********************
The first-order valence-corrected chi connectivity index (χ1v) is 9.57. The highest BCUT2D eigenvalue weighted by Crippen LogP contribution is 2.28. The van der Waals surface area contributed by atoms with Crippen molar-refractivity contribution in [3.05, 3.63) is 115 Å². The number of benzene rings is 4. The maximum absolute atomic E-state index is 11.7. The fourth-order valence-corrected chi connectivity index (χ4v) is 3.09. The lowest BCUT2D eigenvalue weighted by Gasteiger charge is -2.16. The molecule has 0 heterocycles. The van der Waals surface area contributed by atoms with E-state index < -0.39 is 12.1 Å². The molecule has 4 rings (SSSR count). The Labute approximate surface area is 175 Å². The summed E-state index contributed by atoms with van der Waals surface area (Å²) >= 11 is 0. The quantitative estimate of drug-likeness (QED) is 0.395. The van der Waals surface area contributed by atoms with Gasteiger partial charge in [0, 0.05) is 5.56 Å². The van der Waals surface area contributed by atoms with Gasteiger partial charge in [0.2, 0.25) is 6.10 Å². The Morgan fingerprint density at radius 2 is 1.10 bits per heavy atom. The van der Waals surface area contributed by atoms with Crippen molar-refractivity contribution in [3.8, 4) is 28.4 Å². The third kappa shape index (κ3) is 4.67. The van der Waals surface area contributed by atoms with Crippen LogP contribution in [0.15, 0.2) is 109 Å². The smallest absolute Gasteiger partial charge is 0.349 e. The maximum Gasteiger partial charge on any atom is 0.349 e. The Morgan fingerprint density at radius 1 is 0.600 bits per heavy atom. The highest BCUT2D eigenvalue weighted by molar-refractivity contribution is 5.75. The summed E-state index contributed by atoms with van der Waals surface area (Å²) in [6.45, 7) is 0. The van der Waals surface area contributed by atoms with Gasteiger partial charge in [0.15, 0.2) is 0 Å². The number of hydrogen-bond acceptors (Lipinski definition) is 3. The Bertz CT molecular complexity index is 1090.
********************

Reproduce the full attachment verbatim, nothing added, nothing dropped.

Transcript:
The first-order valence-corrected chi connectivity index (χ1v) is 9.57. The highest BCUT2D eigenvalue weighted by Crippen LogP contribution is 2.28. The van der Waals surface area contributed by atoms with Crippen molar-refractivity contribution in [3.05, 3.63) is 115 Å². The number of benzene rings is 4. The maximum absolute atomic E-state index is 11.7. The fourth-order valence-corrected chi connectivity index (χ4v) is 3.09. The lowest BCUT2D eigenvalue weighted by Gasteiger charge is -2.16. The molecule has 0 heterocycles. The van der Waals surface area contributed by atoms with E-state index < -0.39 is 12.1 Å². The molecule has 4 rings (SSSR count). The Labute approximate surface area is 175 Å². The summed E-state index contributed by atoms with van der Waals surface area (Å²) >= 11 is 0. The quantitative estimate of drug-likeness (QED) is 0.395. The van der Waals surface area contributed by atoms with Gasteiger partial charge in [0, 0.05) is 5.56 Å². The van der Waals surface area contributed by atoms with Gasteiger partial charge in [0.2, 0.25) is 6.10 Å². The Morgan fingerprint density at radius 2 is 1.10 bits per heavy atom. The van der Waals surface area contributed by atoms with Crippen molar-refractivity contribution in [3.8, 4) is 28.4 Å². The third kappa shape index (κ3) is 4.67. The van der Waals surface area contributed by atoms with Crippen LogP contribution in [0.15, 0.2) is 109 Å². The smallest absolute Gasteiger partial charge is 0.349 e. The maximum Gasteiger partial charge on any atom is 0.349 e. The Morgan fingerprint density at radius 1 is 0.600 bits per heavy atom. The highest BCUT2D eigenvalue weighted by molar-refractivity contribution is 5.75. The summed E-state index contributed by atoms with van der Waals surface area (Å²) in [6.45, 7) is 0. The van der Waals surface area contributed by atoms with Gasteiger partial charge in [0.15, 0.2) is 0 Å². The number of hydrogen-bond acceptors (Lipinski definition) is 3. The Bertz CT molecular complexity index is 1090.